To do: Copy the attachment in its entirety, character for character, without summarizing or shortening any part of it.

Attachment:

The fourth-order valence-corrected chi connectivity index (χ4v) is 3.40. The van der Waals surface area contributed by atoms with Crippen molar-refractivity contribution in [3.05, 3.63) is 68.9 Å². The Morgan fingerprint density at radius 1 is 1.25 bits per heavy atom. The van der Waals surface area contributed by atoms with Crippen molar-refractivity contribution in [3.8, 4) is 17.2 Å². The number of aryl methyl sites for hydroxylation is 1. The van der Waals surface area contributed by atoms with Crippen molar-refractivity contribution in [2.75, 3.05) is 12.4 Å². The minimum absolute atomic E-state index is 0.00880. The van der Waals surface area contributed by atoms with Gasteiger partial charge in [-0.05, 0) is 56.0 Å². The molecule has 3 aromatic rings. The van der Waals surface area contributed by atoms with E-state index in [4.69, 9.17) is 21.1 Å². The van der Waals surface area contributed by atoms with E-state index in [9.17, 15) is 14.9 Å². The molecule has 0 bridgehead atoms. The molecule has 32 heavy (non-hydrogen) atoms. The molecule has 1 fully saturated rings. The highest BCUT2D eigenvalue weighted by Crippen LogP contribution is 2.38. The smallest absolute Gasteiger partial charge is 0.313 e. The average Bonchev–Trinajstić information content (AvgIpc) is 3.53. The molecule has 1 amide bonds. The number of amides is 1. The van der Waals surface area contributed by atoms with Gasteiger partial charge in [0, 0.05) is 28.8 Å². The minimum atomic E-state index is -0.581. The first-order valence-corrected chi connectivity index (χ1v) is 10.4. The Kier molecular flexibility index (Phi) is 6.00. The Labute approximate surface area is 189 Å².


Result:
The fourth-order valence-corrected chi connectivity index (χ4v) is 3.40. The van der Waals surface area contributed by atoms with Crippen molar-refractivity contribution in [3.05, 3.63) is 68.9 Å². The Morgan fingerprint density at radius 1 is 1.25 bits per heavy atom. The van der Waals surface area contributed by atoms with Crippen molar-refractivity contribution in [3.8, 4) is 17.2 Å². The number of aryl methyl sites for hydroxylation is 1. The van der Waals surface area contributed by atoms with Crippen molar-refractivity contribution in [2.75, 3.05) is 12.4 Å². The minimum absolute atomic E-state index is 0.00880. The van der Waals surface area contributed by atoms with Gasteiger partial charge in [-0.05, 0) is 56.0 Å². The molecule has 3 aromatic rings. The van der Waals surface area contributed by atoms with E-state index in [4.69, 9.17) is 21.1 Å². The van der Waals surface area contributed by atoms with E-state index in [9.17, 15) is 14.9 Å². The molecule has 0 bridgehead atoms. The molecule has 32 heavy (non-hydrogen) atoms. The molecule has 1 fully saturated rings. The highest BCUT2D eigenvalue weighted by Crippen LogP contribution is 2.38. The smallest absolute Gasteiger partial charge is 0.313 e. The average Bonchev–Trinajstić information content (AvgIpc) is 3.53. The molecule has 1 amide bonds. The number of amides is 1. The van der Waals surface area contributed by atoms with Gasteiger partial charge in [0, 0.05) is 28.8 Å². The minimum atomic E-state index is -0.581. The first-order valence-corrected chi connectivity index (χ1v) is 10.4. The Kier molecular flexibility index (Phi) is 6.00. The Labute approximate surface area is 189 Å².